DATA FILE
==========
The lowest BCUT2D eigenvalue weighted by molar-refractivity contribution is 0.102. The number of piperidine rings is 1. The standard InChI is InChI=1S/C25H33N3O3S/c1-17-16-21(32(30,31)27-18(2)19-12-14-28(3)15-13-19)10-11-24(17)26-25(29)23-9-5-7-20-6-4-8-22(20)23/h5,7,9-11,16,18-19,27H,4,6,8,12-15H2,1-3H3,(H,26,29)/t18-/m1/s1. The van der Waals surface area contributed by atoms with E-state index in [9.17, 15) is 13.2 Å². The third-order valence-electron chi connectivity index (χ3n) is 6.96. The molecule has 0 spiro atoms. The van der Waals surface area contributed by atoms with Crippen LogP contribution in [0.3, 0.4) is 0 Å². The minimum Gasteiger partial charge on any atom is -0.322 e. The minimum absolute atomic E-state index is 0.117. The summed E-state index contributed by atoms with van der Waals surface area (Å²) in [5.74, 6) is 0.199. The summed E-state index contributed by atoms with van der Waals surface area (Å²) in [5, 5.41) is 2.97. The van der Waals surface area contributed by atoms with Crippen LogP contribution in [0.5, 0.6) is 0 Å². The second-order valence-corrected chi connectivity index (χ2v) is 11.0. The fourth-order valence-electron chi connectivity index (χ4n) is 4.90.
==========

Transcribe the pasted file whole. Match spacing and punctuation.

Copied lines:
The lowest BCUT2D eigenvalue weighted by molar-refractivity contribution is 0.102. The number of piperidine rings is 1. The standard InChI is InChI=1S/C25H33N3O3S/c1-17-16-21(32(30,31)27-18(2)19-12-14-28(3)15-13-19)10-11-24(17)26-25(29)23-9-5-7-20-6-4-8-22(20)23/h5,7,9-11,16,18-19,27H,4,6,8,12-15H2,1-3H3,(H,26,29)/t18-/m1/s1. The van der Waals surface area contributed by atoms with E-state index in [9.17, 15) is 13.2 Å². The third-order valence-electron chi connectivity index (χ3n) is 6.96. The molecule has 0 spiro atoms. The van der Waals surface area contributed by atoms with Crippen LogP contribution in [0.3, 0.4) is 0 Å². The minimum Gasteiger partial charge on any atom is -0.322 e. The minimum absolute atomic E-state index is 0.117. The summed E-state index contributed by atoms with van der Waals surface area (Å²) in [5.74, 6) is 0.199. The summed E-state index contributed by atoms with van der Waals surface area (Å²) in [5, 5.41) is 2.97. The van der Waals surface area contributed by atoms with Crippen LogP contribution in [0.5, 0.6) is 0 Å². The second-order valence-corrected chi connectivity index (χ2v) is 11.0. The fourth-order valence-electron chi connectivity index (χ4n) is 4.90.